August 2009 Convention
New York, NY

Extra Credit: The Tour of the Met’s Flute Collection

I sped over to the Metropolitan Museum of Art for a 2:30 presentation by Herbert Heyde, a member of the curatorial staff for musical instruments and an eminent scholar and recipient of the Curt Sachs award from the American Musical Instrument Society. Heyde displayed and explained the significance of a wide variety of the museum’s flute holdings from the early 18th century through the innovations of Theobald Böhm. Distinctive among the ancient instruments was a flute/oboe walking stick fashioned from the tusk of a narwhal. The instrument is believed to have belonged to Frederick the Great. This walking-stick flute functions as a flute when playing on one end and as an oboe when a reed is attached to the opposite end. The one silver key can be removed and turned in the opposite direction to serve one instrument or the other. Heyde described the simple system era and criticisms of the modern Böhm flute by flutist Maximilian Schwedler, who believed that variety and personal expression had been compromised with its development. Several examples of flutes manufactured by Böhm were shown.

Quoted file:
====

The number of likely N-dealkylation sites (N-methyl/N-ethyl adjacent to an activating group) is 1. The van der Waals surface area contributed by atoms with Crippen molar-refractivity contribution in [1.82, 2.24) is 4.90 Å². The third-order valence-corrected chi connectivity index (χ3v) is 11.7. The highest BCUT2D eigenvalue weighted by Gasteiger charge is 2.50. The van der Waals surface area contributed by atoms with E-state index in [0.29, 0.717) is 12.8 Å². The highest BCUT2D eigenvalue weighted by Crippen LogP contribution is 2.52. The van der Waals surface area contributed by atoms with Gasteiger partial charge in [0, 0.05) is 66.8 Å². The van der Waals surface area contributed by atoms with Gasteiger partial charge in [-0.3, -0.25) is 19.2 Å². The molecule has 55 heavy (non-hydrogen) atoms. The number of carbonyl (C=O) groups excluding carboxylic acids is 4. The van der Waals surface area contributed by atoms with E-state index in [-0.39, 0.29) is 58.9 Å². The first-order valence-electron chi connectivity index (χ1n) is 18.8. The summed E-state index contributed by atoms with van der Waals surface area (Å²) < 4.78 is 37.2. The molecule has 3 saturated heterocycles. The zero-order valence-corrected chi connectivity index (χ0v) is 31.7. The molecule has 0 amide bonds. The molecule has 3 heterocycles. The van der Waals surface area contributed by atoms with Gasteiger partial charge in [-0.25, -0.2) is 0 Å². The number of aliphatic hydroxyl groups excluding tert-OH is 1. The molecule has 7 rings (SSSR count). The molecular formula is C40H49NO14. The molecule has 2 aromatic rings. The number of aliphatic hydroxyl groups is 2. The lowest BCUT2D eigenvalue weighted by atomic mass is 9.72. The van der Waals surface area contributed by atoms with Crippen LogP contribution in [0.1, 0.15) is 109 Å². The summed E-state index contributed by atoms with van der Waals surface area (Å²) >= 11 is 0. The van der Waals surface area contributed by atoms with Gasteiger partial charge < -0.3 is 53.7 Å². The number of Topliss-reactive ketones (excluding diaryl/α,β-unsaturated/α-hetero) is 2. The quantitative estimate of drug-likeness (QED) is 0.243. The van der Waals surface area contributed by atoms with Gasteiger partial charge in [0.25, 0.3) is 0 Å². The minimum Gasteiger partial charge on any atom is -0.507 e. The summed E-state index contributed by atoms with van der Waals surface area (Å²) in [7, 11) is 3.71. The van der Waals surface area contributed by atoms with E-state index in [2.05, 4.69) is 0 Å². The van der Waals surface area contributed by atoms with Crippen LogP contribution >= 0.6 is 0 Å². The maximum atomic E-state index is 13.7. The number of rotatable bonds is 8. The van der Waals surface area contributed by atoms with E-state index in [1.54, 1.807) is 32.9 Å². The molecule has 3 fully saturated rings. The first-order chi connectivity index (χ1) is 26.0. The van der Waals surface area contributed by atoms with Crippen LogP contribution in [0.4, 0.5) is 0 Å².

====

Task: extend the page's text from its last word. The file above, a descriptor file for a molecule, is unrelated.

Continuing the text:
—Wendell Dobbs

(Editor’s note: This museum tour was not an NFA convention event.)